President, Children’s Research Triangle
Illinois, USA

Phillip Coffin, MD
Assistant Clinical Professor,
University of California San Francisco
California, USA

Nancy Day, PhD
Professor of Psychiatry, School of Medicine,
University of Pittsburgh
Pennsylvania, USA

Chris Derauf, MD
Community Pediatrics and Adolescent Medicine
Minnesota, USA

Fonda Davis Eyler, PhD
Developmental Psychologist
Professor Emerita,
University of Florida, College of Medicine
Florida, USA

Loretta Finnegan, MD
President of Finnegan Consulting
Addressing issues of women’s health and perinatal addiction.
New Jersey, USA

Gabriele Fischer, MD
Medical Director of Addiction Clinic,
Medical University of Vienna, Austria
Vienna, Austria

Chris Ford, MD
Clinical Director,
International Doctors for Healthy Drug Policies
London, United Kingdom

Deborah A. Frank, MD
Professor of Child Health and Well-Being,
Boston University School of Medicine
Massachusetts, USA

Mike Franklyn, MD
Associate Professor of Family Medicine,
Northern Ontario School of Medicine
Ontario, Canada

Angel A. Gonzalez, MD
Closing the Addiction Treatment Gap Alliance of Puerto Rico
Puerto Rico, USA

Carl Hart, PhD
Associate Professor of Psychology (in Psychiatry)
New York, USA

Liljana Ignjatova, Dr. Sci. (Medicine)
Head of the Center for Prevention and Treatment of Drug Addiction
Skopje, Macedonia

Karol Kaltenbach, PhD
Professor of Pediatrics, Psychiatry, and Human Behavior
Director, Maternal Addiction Treatment Education and Research
Department of Pediatrics
Jefferson Medical College
Thomas Jefferson University
Philadelphia, USA

Stephen R. Kandall, MD
Professor of Pediatrics,
Albert Einstein College of Medicine (Retired)
North Carolina, USA

Andrej Kastelic, MD
Head of National Center for Treatment of Drug Addiction
Ljubljana, Slovenia

Alan T. Konyer, MD
Staff Physician, Ontario Addiction Treatment Centres
Ontario, Canada

Cynthia Kuhn, PhD
Professor, Department of Pharmacology and Cancer Biology
Duke University Medical Center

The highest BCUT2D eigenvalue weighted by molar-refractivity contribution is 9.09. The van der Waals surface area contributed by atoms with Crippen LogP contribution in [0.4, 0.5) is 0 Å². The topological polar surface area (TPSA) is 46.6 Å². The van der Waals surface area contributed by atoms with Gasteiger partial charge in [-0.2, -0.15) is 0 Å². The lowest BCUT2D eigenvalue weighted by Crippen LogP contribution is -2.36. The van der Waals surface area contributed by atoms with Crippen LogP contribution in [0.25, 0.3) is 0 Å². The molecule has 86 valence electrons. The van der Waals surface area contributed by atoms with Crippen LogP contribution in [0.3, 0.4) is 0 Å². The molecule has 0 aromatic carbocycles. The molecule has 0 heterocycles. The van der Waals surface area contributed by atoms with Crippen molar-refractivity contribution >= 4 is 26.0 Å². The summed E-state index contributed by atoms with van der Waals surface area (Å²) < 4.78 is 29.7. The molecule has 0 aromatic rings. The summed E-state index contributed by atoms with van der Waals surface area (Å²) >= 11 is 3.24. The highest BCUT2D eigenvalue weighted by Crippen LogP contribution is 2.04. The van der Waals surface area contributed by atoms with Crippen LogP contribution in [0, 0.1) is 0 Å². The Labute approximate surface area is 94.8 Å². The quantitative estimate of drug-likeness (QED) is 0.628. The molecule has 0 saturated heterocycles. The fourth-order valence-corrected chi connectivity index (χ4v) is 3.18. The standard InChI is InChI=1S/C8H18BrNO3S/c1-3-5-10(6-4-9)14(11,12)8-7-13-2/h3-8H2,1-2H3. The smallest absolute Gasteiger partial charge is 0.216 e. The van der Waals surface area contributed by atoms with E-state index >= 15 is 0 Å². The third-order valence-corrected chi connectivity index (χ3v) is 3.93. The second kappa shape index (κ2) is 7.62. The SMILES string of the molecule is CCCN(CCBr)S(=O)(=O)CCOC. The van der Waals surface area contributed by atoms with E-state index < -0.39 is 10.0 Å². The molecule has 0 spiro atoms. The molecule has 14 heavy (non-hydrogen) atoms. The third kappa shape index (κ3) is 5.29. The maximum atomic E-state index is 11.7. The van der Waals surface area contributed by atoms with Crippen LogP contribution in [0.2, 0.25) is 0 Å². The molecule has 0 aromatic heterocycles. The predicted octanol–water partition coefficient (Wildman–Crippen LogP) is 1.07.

North Carolina, USA

David C. Lewis, MD
Founder, Center for Alcohol and Addiction Studies
Professor Emeritus of Community Health and Medicine,
Brown University
Rhode Island, USA

Paula J. Lum, MD, MPH
Associate Professor of Medicine, University of California
San Francisco and San Francisco General Hospital
California, USA

David C. Marsh, MD, CCSAM
Associate Dean and Professor,
Northern Ontario School of Medicine
Ontario, Canada

Linda Mayes, MD
Arnold Gesell Professor, Child Psychiatry, Pediatrics, and Psychology, Yale Child Study Center, Yale University School of Medicine
Connecticut, USA

John McCarthy, MD
Executive/Medical Director, Bi-Valley Medical Clinic
Associate Professor of Psychiatry, University of California Davis
California, USA

William McCready, MBBCh [MD]
Associate Dean, Faculty Affairs, Northern Ontario School of Medicine
Ontario, Canada

Garrett McGovern, MB, BCh., BAO, MSc.
General Practitioner Specialising in Alcohol and Substance Abuse
Dublin, Ireland

Laurent Michel, MD
Director of the Centre Pierre Nicole
Paris, France

Gisela Negron Velazquez, PhD
Full Professor, Director of Social Work Department
University of Puerto Rico
Puerto Rico, USA

Daniel R. Neuspiel, MD, MPH
Clinical Professor of Pediatrics,
University of North Carolina School of Medicine
North Carolina, USA

Robert G. Newman, M.D., MPH
Director, The Baron Edmond de Rothschild
Chemical Dependency Institute of Beth Israel Medical Center, New York, NY
New York, USA

Michael G. Orgel, MD (Retired)
Consultant in Substance Misuse Treatment,
Medical Director of a Community Addiction Services Program,
Associate Specialist in Addiction at the National Addiction Centre at the Maudsley Hospital in London, Chief of Medical Services at the Haight Ashbury Free Medical Clinic Drug Detoxification and Aftercare Project in San Francisco, CA (1978-1983)
California, USA

Coralee Perez-Pedrogo, PhD
Adjunct Professor, Clinician and Researcher
University of Puerto Rico
Puerto Rico, USA

Beth Glover Reed, PhD
Faculty, Social Work and Women’s Studies
University of Michigan
Michigan, USA

Roy Robertson, MBChB
Reader Division of Community Health Sciences
Edinburgh University and General Medical Practitioner
Edinburgh, Scotland

Jeffrey Samet, MD
Chief, Section of General Internal Medicine, Boston Medical Center
Vice Chair for Public Health Department of Medicine
Professor of Medicine and Community Health Sciences
Boston University Schools of Medicine and Public Health
Massachusetts, USA

Lynn Singer, PhD
Professor of Pediatrics, Psychiatry, Environmental Health Sciences
Case Western Reserve University
Ohio, USA

Randy Seewald, MD
Medical Director MMTP,
Beth Israel Medical Center, New York City,
New York, USA

Yuri Sivolap, MD
I.M. Sechenov First Moscow State Medical University, Department of Psychiatry
Moscow, Russia

Sharon Stancliff, MD
Medical Director, Harm Reduction Coalition
New York, USA

Mishka Terplan, MD, MPH, FACOG
Assistant Professor, Department of Obstetrics, Gynecology & Reproductive Sciences and Epidemiology & Public Health, University of Maryland School of Medicine
Maryland, USA

Albrecht Ulmer, MD
Vice President, German Society for Addiction Medicine
Stuttgart, Germany

Leonid Vlasenko, MD
Medical Doctor
Dnepropetrovsk, Ukraine

Tricia E. Wright, MD, MS, FACOG, Diplomate, ABAM
Founder, Perinatal Addiction Treatment of Hawaii, Honolulu
Hawaii, USA

Tomáš Zábranský, MD, PhD
Reader in Addiction Science, Charles University in Prague, First Medical Faculty
Prague, Czech Republic

Mikhail Zobin, MD, PhD
Director, Medical Centre for Treatment of Alcohol and Drug Dependence
Moscow, Russia